Globe Bistro Review - Long
Here's another long review (I can't help it;-).
In search of a resto for my mother-in-law's 85th birthday, and on the recommendation of several CHs who's opinions I respect, we went to The Globe Bistro on Friday night.
We had an interesting evening which I would characterize as a bit of a mixed bag. The resto is the former Cafe Brussels, though there are no vestiges of it's former life. The room is really lovely and elegant with soaring ceilings, wonderful lighting and contemporary art, white linens. One of the things that struck me was as soon as we arrived and were being escorted to our table was that every server we passed made eye contact and said hello, as did several in the open kitchen. We were seated at an OK table in front of the walk-in wine cellar. I think the banquets against the wall are more desirable and more comfortable. One of our dining companions had forgotten his reading glasses and asked the maitre d' if he had a spare set. A box was presented with five or six strengths of magnifying glasses and the comment, "Courtesy of Josephson's Optical". Nice touch. In addition, our friend was presented with a small battery operated light with which to better see the menu. The lighting wasn't particularly dim to us, but he found it helpful (and fun to play with).
Our waiter Jordan (we asked...he didn't say "Hi my name is Jordan and I'll be your server"), was fantastic and made the night. More on this later. The menu is lengthy, adventurous and interesting http://www.globebistro.com/menu.php, but certainly not what I'd term bistro fare, not that it mattered. Just an observation given the resto name. In addition to the main menu was the Summerlicious menu, which we summarily ignored. The wine list was simply excellent. Notable were seven (!) champagne/sparkling wines by the glass, as well as 17 whites and 10 reds by the glass, including some interesting and unusual choices. Prices were very good for both glasses and bottles.
Organic Tottenham Speckled Trout Tartare - served with warm blinis, lemon creme fraiche, whitefish caviar, fleur de sel (two of us had this) - Fresh, light, delicious and beautifully presented but tartare needed seasoning to hav any flavour since the fish is so mild and delicate.
Vidalia onion soup in a broth - sounded lousy to me. But our friend, who stated he's not a big soup eater raved about this soup.
Cumbrae's Naturally Raised Rib-Eye Steak served with fois gras and bone marrow butter stuffed back into the marrow bone and presented vertically, truffled yukon gold puree and glazed pearl onions. - The plate looked great and my husband enjoyed the perfectly cooked steak. The potatoes were delicious, redolent with roasted garlic. The pearl onions were a caramelized joy.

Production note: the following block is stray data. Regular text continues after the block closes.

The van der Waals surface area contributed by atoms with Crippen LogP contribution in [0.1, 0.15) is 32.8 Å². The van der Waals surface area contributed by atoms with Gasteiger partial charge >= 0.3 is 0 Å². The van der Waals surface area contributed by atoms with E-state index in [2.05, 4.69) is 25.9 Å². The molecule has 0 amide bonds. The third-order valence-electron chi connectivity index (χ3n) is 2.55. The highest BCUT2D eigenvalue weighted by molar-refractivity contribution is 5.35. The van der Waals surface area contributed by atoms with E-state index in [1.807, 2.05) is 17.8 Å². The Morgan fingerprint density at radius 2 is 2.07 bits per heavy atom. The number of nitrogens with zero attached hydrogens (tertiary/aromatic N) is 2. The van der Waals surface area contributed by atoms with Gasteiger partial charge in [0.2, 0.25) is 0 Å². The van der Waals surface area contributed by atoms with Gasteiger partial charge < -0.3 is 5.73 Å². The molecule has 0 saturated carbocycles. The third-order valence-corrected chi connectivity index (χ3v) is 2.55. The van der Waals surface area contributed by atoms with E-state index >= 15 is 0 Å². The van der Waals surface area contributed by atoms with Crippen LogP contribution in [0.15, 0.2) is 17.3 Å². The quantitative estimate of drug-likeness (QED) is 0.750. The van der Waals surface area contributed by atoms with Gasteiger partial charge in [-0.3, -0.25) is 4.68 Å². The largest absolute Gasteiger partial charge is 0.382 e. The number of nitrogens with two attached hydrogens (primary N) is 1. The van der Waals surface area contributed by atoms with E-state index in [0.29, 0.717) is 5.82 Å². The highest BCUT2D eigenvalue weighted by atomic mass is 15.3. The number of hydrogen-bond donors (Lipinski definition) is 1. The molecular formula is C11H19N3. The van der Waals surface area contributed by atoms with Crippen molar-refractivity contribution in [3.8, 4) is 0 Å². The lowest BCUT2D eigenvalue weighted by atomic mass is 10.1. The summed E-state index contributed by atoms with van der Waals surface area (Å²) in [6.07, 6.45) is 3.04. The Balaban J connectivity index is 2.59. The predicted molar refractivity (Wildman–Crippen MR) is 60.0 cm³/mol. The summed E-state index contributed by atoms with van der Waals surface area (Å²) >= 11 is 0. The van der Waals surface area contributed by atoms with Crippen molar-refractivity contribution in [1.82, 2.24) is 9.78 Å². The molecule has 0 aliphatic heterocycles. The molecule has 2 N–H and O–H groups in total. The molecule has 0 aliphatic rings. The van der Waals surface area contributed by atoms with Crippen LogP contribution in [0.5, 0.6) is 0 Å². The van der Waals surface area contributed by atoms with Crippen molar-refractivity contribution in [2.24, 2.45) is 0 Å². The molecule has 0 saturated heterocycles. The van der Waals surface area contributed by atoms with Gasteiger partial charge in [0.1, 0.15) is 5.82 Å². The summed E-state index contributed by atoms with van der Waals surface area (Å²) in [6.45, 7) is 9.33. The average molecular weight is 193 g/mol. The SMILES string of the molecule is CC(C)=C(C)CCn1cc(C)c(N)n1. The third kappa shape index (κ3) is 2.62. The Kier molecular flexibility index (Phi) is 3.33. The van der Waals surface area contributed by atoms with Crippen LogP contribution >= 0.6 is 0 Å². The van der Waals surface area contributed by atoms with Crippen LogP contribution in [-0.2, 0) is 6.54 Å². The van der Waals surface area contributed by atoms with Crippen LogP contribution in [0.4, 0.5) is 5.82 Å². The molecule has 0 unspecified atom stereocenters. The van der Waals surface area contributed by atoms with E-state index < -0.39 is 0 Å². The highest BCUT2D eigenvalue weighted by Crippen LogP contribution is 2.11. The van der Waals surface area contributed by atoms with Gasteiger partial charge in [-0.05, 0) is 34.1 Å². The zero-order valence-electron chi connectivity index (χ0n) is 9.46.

Two of us ordered the main special which was a pork chop that was rapturously described and highly recommended. I cannot remember the accompaniments other than the fingerling potatoes, baby squash, spinach, I think, in a pool of something unidentifiable but referenced as being leek based. The pork chop was very fatty and served very rare, not a way I like to eat pork. The vegetables were delicious. Our friend sent his back and instead asked for another bowl of the soup he so enjoyed. I picked at mine, eating around the rare centre.
Dinner was accompanied by a 2005 McManis Family Viognier - very nice, and a 2004 Torbreck "The Struie" Shiraz - delicious and complex.
Husband enjoyed a chocolate dessert which he said was good, not memorable.
Friend ordered the chocolate ice cream sandwiches with a sauce (sorry, can't recall). The presentation was teeny, tiny. The sandwich cookies were hard as rocks and inedible and there was little sauce.
I ordered the sour cherry cobbler, also a teeny presentation of one hard, inedible biscuit and a smattering of what tasted to be canned squishy cherries (though I was told they were cooked sous vide - an utter failure in this instance).
Both of these desserts were sent back and replaced with a cheese plate with four of the very best cheeses I have ever had the pleasure to enjoy, served at the correct temperature with warm toasted baguette rounds and lovingly described by "Ed", the maitre d' who told us he's in charge of cheese. Each cheese had a small matched accompaniment (candied nuts, fig jam etc). Bravo Ed!
Despite a few glitches at dinner, Jordan made the evening lovely. No the service wasn't perfect (spilled red wine while decanting; wine and water glasses not topped; I wasn't asked about my pork chop even after our friend sent his back and I voiced my agreement). Clearly we were a demanding table. But Jordan dealt with every twist and turn beautifully and with very good humor and a lovely personality. He even told us the dessert menu is in review and will be redone very soon. Neither pork chop was removed from our bill. I think one should have been, since it was sent back. But that wasn't a dinner-killer for us.
Overall we really enjoyed the experience and will return to try it again. Globe Bistro has lots of potential.
Thanks for the detailed review. "Ed" is likely Ed Ho, the owner, whose labours were detailed on Opening Soon a few months back.
Glad you enjoyed your experience at Globe, I been a couple of times and alway found it adventurous yet skillfully prepared food.